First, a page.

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Challenges Minorities Face Trying To Get Ahead in Corporate America - Essay Example

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The question presented is why individuals with similar abilities fail to be successful in the corporate hierarchy. The statistics are overwhelming in support of the dominance of corporate hierarchies by white males. This essay will attempt to identify the barriers to minority success in the American corporate context…
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Challenges Minorities Face Trying To Get Ahead in Corporate America
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Download file to see previous pages As an initial matter, the barriers to minority success in the corporate world are well-known. A Glass-Ceiling Commission was formed by Congress in 1991 to study the barriers and to make recommendations. Robert Reich, the former Secretary of Labor, described this glass ceiling as "the existence of invisible, artificial barriers blocking women and minorities from advancing up the corporate ladder to management and executive level positions" (Good for Business, 1991, p.iii). The problem, therefore, is not whether such problems exist, for they most certainly exist, but how to remove the barriers to corporate advancement.
The first barrier is defined as a societal barrier, and this type of barrier is considered to be outside the power of the corporation. This barrier refers to educational restraints and to stereotyping and bias, whether conscious unconscious, which affect minorities. Minorities need the educational qualifications to even begin to think about working for a corporation in a significant capacity. This, in turn, demands access to good schools, access to the money necessary to focus on studying rather than working part-time jobs, and a commitment by corporations, communities, and governmental organizations to provide minorities with the financial resources and proper education. This is a dangerous barrier. The lack of access to a good education can lead to failure in the very beginning of a person's life.
The second barrier is referred to as an internal structural barrier. This barrier, in contrast to the societal barrier, is firmly within the control of corporations. This refers to a lack of commitment to minority hiring, training, and inclusion in the "pipeline" system of advancement. This barrier assumes that a minority has the educational qualifications for a particular job. Nonetheless, statistics demonstrate that minorities with the same educational qualifications are not treated equally. The Glass Ceiling Commission highlights this barrier,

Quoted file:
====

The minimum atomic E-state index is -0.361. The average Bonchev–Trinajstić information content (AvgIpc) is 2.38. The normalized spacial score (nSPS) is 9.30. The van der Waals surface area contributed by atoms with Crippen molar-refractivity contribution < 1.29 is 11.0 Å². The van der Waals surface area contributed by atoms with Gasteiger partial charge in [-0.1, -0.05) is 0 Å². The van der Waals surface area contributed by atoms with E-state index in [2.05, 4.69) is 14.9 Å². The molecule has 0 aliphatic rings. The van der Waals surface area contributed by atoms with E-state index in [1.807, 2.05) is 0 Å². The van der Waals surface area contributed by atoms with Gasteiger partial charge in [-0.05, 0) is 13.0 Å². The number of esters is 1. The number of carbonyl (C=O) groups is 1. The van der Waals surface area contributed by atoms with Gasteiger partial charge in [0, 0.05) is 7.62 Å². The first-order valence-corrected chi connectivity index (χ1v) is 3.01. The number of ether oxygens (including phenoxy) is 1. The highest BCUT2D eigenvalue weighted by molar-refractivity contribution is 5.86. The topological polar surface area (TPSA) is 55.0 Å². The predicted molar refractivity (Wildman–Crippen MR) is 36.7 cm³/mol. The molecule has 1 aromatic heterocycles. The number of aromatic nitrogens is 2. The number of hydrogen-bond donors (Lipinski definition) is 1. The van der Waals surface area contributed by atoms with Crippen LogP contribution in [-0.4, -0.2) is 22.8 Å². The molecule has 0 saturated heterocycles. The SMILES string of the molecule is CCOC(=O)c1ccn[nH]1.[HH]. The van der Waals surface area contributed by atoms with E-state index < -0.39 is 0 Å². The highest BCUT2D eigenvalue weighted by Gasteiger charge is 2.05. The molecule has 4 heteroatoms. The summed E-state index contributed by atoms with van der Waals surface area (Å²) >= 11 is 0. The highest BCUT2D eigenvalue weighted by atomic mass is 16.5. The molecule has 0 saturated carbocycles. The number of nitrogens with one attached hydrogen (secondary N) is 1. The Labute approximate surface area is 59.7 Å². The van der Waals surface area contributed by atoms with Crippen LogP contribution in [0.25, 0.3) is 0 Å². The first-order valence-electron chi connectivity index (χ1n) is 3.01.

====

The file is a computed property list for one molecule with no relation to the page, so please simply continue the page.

An analysis of 1990 U.S. Census data shows that Black men who hold professional degrees and top management positions earned 79 percent of what white men earn. Black women, also with professional degrees and in top management positions, earn 60 percent of what
white men in comparable positions earn (Good for Business, 1991, p. 13).
These statistics suggest that corporations are not doing enough to promote capable and well-qualified minorities within their own organizational structures. There is, in short, no disparity in educational qualifications. Indeed, the sole disparity seems to be in terms of compensation and access to promotion. The latter disparity, in a nation which prides itself on equality, is impossible to justify.
The third barrier is a more generalized governmental barrier. This barrier ranges from the lack of data collection about minorities in private business to weak enforcement of government mandates and poor reporting of problems for minorities in the labor force. It must be admitted, in fairness to corporations, that their primary function is maximizing profits for shareholders. To impose costly and time-consuming governmental duties on corporations would result in dislocations of labor and inefficiencies. That said, it is the duty of the government, whether national, state, or local, to promote and protect the welfare of its ...Download file to see next pagesRead More
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